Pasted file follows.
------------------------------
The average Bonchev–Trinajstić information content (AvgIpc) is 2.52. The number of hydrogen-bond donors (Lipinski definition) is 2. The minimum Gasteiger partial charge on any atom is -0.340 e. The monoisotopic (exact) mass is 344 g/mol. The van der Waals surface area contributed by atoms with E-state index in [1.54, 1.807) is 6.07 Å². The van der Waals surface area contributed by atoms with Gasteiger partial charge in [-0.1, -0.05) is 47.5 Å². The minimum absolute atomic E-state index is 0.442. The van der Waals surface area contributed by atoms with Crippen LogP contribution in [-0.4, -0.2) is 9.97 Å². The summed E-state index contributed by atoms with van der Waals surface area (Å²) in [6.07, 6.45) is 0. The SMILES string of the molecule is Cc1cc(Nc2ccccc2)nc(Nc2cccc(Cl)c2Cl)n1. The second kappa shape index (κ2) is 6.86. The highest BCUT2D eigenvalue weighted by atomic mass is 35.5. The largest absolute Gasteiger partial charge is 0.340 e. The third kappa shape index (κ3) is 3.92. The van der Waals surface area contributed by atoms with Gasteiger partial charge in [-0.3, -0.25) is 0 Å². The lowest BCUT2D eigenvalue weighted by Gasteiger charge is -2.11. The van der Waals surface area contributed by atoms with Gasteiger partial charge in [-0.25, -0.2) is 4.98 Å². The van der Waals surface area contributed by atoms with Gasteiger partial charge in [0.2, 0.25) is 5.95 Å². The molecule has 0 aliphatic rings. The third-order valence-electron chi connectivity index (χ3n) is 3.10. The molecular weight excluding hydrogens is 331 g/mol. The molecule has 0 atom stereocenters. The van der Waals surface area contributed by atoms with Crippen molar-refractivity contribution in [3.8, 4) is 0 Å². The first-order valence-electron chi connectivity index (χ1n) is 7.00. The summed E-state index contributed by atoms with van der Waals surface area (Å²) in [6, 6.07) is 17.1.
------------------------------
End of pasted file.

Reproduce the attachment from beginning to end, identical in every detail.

The average Bonchev–Trinajstić information content (AvgIpc) is 2.52. The number of hydrogen-bond donors (Lipinski definition) is 2. The minimum Gasteiger partial charge on any atom is -0.340 e. The monoisotopic (exact) mass is 344 g/mol. The van der Waals surface area contributed by atoms with E-state index in [1.54, 1.807) is 6.07 Å². The van der Waals surface area contributed by atoms with Gasteiger partial charge in [-0.1, -0.05) is 47.5 Å². The minimum absolute atomic E-state index is 0.442. The van der Waals surface area contributed by atoms with Crippen LogP contribution in [-0.4, -0.2) is 9.97 Å². The summed E-state index contributed by atoms with van der Waals surface area (Å²) in [6.07, 6.45) is 0. The SMILES string of the molecule is Cc1cc(Nc2ccccc2)nc(Nc2cccc(Cl)c2Cl)n1. The second kappa shape index (κ2) is 6.86. The highest BCUT2D eigenvalue weighted by atomic mass is 35.5. The largest absolute Gasteiger partial charge is 0.340 e. The third kappa shape index (κ3) is 3.92. The van der Waals surface area contributed by atoms with Gasteiger partial charge in [-0.3, -0.25) is 0 Å². The lowest BCUT2D eigenvalue weighted by Gasteiger charge is -2.11. The van der Waals surface area contributed by atoms with Gasteiger partial charge in [-0.25, -0.2) is 4.98 Å². The van der Waals surface area contributed by atoms with Gasteiger partial charge in [0.2, 0.25) is 5.95 Å². The molecule has 0 aliphatic rings. The third-order valence-electron chi connectivity index (χ3n) is 3.10. The molecular weight excluding hydrogens is 331 g/mol. The molecule has 0 atom stereocenters. The van der Waals surface area contributed by atoms with Crippen molar-refractivity contribution in [3.8, 4) is 0 Å². The first-order valence-electron chi connectivity index (χ1n) is 7.00. The summed E-state index contributed by atoms with van der Waals surface area (Å²) in [6, 6.07) is 17.1.